That’s not to say that the film is without its thrills, of which they are sudden and unrelenting in a way. If noirs romanticized violence as an extension of the moral turpitude in which the story sits, then One False Move pares it all down to the essentials, opting to let the audience infer the action through montage than get their kicks off the nastiness of what’s happening. Yet another unique thing to be found in this great work. As someone who has seen One False Move plenty of times, I cannot recommend it highly enough.
Vital Disc Stats: The Blu-rays
Small-town history becomes a big-time problem in One False Move, presented here as a two-disc (4K and Blu-ray) set from Criterion. The 4K disc is a BD66 and the Blu-ray is a BD50, and they’re both housed in the standard clear Scanavo case from Criterion. Both discs boot up to standard menu screens with options to play the film, set up audio, browse special features and select chapters.
As I mentioned earlier, I’ve seen One False Move many times, including on the big screen and projected on 35mm. That’s all to say that I found this 2160p presentation to be a beautiful rendering of how the film is supposed to look. The HEVC-encoded picture is sourced from a new 4K restoration of the original 35mm camera negative, and you truly notice that as soon as the credits roll. The film’s color palette – filled with browns, blacks, beiges and everything in between – has been respected wonderfully. The Dolby Vision HDR brings the most out of those nighttime sequences, with inky blacks making those shots of headlamps cutting through empty, dark landscapes look incredible. The source looks to be in terrific condition, with only a small bump or nick to be found throughout, and film grain is representative of 90s-era stock.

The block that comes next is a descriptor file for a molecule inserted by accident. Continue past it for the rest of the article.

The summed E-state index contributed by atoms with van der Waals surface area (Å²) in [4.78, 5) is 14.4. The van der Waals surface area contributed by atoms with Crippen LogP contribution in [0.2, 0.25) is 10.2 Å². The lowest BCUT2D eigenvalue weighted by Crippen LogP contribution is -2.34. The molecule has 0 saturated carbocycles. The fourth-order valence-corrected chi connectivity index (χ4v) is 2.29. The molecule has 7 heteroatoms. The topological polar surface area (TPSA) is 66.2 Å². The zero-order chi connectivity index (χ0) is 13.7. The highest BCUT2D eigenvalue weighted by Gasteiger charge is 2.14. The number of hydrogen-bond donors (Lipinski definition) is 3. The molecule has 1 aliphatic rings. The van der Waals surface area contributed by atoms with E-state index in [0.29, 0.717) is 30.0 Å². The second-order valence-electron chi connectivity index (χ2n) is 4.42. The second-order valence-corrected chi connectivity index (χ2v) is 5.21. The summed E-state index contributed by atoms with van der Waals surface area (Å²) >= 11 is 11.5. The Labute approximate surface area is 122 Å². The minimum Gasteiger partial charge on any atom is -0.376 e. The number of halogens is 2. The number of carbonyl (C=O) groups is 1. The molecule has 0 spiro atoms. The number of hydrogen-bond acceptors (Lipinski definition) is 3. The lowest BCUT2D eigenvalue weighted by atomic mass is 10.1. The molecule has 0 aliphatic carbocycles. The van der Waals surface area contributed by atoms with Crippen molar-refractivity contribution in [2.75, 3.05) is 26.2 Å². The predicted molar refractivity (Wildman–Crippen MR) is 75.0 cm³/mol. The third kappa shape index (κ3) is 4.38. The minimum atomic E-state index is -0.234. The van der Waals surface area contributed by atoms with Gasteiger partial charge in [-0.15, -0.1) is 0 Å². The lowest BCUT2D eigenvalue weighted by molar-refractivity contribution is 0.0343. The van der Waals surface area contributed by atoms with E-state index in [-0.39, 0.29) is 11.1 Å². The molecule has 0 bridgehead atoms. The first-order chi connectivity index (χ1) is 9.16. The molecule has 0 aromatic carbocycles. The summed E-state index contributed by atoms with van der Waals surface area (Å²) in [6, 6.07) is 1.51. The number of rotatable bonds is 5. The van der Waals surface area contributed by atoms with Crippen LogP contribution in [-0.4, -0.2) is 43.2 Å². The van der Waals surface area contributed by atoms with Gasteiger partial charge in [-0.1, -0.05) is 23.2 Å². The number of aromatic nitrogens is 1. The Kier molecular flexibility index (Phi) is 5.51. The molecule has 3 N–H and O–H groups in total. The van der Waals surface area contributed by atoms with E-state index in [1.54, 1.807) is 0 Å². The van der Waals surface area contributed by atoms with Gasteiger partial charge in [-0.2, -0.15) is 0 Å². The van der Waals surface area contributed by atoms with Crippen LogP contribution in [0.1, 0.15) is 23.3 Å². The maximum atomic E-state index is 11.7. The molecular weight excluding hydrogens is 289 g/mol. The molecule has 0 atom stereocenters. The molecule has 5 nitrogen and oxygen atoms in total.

You don’t always get a 2.0 DTS-HD MA surround track with releases, so this is one to celebrate. Dialogue is rendered well for the most part, and bass is nicely tuned with the heightened violence. Fidelity is strong even when the track is a bit thin, but I mark that up to the film’s original low budget and short shooting schedule. Source is in good condition as well.
It took a very long time to get One False Move in stunning HD, and it’s a bit disappointing to see such a small supplements package on this Criterion release of the film. Other than the 1999 audio commentary with Franklin carried over from the old DVD, there’s only a 27-minute interview between Franklin and Billy Bob Thornton, as well as a theatrical trailer, to round out this release. The talk between the two is very worthwhile, with Thornton detailing how him and Epperson split the writing work, and Franklin touching upon some technical details.
The harsh, sunbaked realities of the south get shaken up in Carl Franklin’s One False Move, finally available to own on disc with a great 4K Blu-ray and Blu-ray package from Criterion. The new 4K presentation is nothing short of stunning, pulling the most out of the source and rendering it beautifully. And while the supplements package leaves a bit to be desired, this release comes Recommended!